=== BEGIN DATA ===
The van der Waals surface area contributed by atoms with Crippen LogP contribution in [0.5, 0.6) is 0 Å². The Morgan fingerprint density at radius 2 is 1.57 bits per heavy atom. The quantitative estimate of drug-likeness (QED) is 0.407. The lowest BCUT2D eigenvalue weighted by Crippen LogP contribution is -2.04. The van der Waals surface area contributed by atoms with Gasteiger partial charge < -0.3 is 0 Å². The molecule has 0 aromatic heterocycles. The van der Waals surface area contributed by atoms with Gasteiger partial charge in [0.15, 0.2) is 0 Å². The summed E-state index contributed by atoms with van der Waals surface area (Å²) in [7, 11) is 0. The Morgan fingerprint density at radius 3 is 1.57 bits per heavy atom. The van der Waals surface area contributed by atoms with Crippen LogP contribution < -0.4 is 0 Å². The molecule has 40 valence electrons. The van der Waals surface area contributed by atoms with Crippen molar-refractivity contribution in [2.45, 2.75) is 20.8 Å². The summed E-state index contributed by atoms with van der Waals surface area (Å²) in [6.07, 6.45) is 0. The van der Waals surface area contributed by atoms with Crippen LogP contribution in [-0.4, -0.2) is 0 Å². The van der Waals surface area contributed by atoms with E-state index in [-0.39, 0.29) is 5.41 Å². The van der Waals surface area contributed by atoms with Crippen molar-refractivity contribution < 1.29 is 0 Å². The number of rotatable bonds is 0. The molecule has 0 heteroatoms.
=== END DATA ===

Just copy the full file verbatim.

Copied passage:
The van der Waals surface area contributed by atoms with Crippen LogP contribution in [0.5, 0.6) is 0 Å². The Morgan fingerprint density at radius 2 is 1.57 bits per heavy atom. The quantitative estimate of drug-likeness (QED) is 0.407. The lowest BCUT2D eigenvalue weighted by Crippen LogP contribution is -2.04. The van der Waals surface area contributed by atoms with Gasteiger partial charge < -0.3 is 0 Å². The molecule has 0 aromatic heterocycles. The van der Waals surface area contributed by atoms with Gasteiger partial charge in [0.15, 0.2) is 0 Å². The summed E-state index contributed by atoms with van der Waals surface area (Å²) in [7, 11) is 0. The Morgan fingerprint density at radius 3 is 1.57 bits per heavy atom. The van der Waals surface area contributed by atoms with Crippen LogP contribution < -0.4 is 0 Å². The molecule has 40 valence electrons. The van der Waals surface area contributed by atoms with Crippen molar-refractivity contribution in [2.45, 2.75) is 20.8 Å². The summed E-state index contributed by atoms with van der Waals surface area (Å²) in [6.07, 6.45) is 0. The van der Waals surface area contributed by atoms with Crippen LogP contribution in [-0.4, -0.2) is 0 Å². The van der Waals surface area contributed by atoms with E-state index in [-0.39, 0.29) is 5.41 Å². The van der Waals surface area contributed by atoms with Crippen molar-refractivity contribution < 1.29 is 0 Å². The number of rotatable bonds is 0. The molecule has 0 heteroatoms.